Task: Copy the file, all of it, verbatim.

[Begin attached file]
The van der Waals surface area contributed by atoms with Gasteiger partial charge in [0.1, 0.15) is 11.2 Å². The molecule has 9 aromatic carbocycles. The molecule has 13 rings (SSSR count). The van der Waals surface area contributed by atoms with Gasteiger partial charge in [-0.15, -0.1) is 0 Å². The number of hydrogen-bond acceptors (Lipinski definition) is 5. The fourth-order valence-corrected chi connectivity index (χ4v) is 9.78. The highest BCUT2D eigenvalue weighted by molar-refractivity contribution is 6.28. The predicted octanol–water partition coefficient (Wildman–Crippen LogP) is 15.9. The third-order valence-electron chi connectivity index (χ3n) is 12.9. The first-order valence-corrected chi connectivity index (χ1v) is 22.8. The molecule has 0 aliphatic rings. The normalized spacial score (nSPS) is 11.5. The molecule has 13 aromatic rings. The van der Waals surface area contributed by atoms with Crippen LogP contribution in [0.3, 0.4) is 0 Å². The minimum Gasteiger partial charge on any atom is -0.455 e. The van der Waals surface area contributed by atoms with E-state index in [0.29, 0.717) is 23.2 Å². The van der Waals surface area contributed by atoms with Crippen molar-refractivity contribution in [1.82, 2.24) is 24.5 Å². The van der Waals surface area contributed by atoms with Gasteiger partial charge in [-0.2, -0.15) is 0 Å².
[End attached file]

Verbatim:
The van der Waals surface area contributed by atoms with Gasteiger partial charge in [0.1, 0.15) is 11.2 Å². The molecule has 9 aromatic carbocycles. The molecule has 13 rings (SSSR count). The van der Waals surface area contributed by atoms with Gasteiger partial charge in [-0.15, -0.1) is 0 Å². The number of hydrogen-bond acceptors (Lipinski definition) is 5. The fourth-order valence-corrected chi connectivity index (χ4v) is 9.78. The highest BCUT2D eigenvalue weighted by molar-refractivity contribution is 6.28. The predicted octanol–water partition coefficient (Wildman–Crippen LogP) is 15.9. The third-order valence-electron chi connectivity index (χ3n) is 12.9. The first-order valence-corrected chi connectivity index (χ1v) is 22.8. The molecule has 0 aliphatic rings. The normalized spacial score (nSPS) is 11.5. The molecule has 13 aromatic rings. The van der Waals surface area contributed by atoms with Crippen LogP contribution in [0.3, 0.4) is 0 Å². The minimum Gasteiger partial charge on any atom is -0.455 e. The van der Waals surface area contributed by atoms with E-state index in [0.29, 0.717) is 23.2 Å². The van der Waals surface area contributed by atoms with Crippen molar-refractivity contribution in [1.82, 2.24) is 24.5 Å². The van der Waals surface area contributed by atoms with Gasteiger partial charge in [-0.2, -0.15) is 0 Å².